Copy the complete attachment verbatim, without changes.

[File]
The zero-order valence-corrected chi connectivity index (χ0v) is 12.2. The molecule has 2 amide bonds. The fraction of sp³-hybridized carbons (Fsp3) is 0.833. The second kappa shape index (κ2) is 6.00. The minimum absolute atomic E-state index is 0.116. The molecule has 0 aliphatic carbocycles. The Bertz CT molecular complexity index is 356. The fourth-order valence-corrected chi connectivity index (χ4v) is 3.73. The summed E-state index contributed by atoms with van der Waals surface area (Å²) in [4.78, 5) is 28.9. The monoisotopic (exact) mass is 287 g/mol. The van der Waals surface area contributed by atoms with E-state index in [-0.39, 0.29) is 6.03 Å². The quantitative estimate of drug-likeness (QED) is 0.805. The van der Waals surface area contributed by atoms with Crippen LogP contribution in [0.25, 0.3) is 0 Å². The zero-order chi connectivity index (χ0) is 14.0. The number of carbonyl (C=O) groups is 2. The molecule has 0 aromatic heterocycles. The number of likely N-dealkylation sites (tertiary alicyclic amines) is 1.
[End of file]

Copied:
The zero-order valence-corrected chi connectivity index (χ0v) is 12.2. The molecule has 2 amide bonds. The fraction of sp³-hybridized carbons (Fsp3) is 0.833. The second kappa shape index (κ2) is 6.00. The minimum absolute atomic E-state index is 0.116. The molecule has 0 aliphatic carbocycles. The Bertz CT molecular complexity index is 356. The fourth-order valence-corrected chi connectivity index (χ4v) is 3.73. The summed E-state index contributed by atoms with van der Waals surface area (Å²) in [4.78, 5) is 28.9. The monoisotopic (exact) mass is 287 g/mol. The van der Waals surface area contributed by atoms with E-state index in [-0.39, 0.29) is 6.03 Å². The quantitative estimate of drug-likeness (QED) is 0.805. The van der Waals surface area contributed by atoms with Crippen LogP contribution in [0.25, 0.3) is 0 Å². The zero-order chi connectivity index (χ0) is 14.0. The number of carbonyl (C=O) groups is 2. The molecule has 0 aromatic heterocycles. The number of likely N-dealkylation sites (tertiary alicyclic amines) is 1.